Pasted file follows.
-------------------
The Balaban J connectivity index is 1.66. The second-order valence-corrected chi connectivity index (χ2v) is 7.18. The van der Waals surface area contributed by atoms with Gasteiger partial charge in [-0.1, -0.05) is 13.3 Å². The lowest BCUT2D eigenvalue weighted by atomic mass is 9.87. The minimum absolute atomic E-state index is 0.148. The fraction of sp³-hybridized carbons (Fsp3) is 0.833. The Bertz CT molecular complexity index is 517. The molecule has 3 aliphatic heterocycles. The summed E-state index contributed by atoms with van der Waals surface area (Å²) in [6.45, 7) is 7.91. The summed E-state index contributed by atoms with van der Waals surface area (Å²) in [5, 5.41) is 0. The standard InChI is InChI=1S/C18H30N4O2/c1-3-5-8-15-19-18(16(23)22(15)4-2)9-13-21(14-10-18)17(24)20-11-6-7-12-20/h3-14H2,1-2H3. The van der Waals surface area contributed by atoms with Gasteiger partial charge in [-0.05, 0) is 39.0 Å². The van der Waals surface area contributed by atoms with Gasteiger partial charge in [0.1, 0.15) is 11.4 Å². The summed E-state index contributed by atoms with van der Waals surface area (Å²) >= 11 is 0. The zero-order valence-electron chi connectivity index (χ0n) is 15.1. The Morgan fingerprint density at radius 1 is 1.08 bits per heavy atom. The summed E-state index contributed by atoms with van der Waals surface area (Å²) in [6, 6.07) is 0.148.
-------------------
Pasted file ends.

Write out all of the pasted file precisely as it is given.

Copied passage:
The Balaban J connectivity index is 1.66. The second-order valence-corrected chi connectivity index (χ2v) is 7.18. The van der Waals surface area contributed by atoms with Gasteiger partial charge in [-0.1, -0.05) is 13.3 Å². The lowest BCUT2D eigenvalue weighted by atomic mass is 9.87. The minimum absolute atomic E-state index is 0.148. The fraction of sp³-hybridized carbons (Fsp3) is 0.833. The Bertz CT molecular complexity index is 517. The molecule has 3 aliphatic heterocycles. The summed E-state index contributed by atoms with van der Waals surface area (Å²) in [6.45, 7) is 7.91. The summed E-state index contributed by atoms with van der Waals surface area (Å²) in [5, 5.41) is 0. The standard InChI is InChI=1S/C18H30N4O2/c1-3-5-8-15-19-18(16(23)22(15)4-2)9-13-21(14-10-18)17(24)20-11-6-7-12-20/h3-14H2,1-2H3. The van der Waals surface area contributed by atoms with Gasteiger partial charge in [-0.05, 0) is 39.0 Å². The van der Waals surface area contributed by atoms with Gasteiger partial charge in [0.1, 0.15) is 11.4 Å². The summed E-state index contributed by atoms with van der Waals surface area (Å²) >= 11 is 0. The zero-order valence-electron chi connectivity index (χ0n) is 15.1. The Morgan fingerprint density at radius 1 is 1.08 bits per heavy atom. The summed E-state index contributed by atoms with van der Waals surface area (Å²) in [6, 6.07) is 0.148.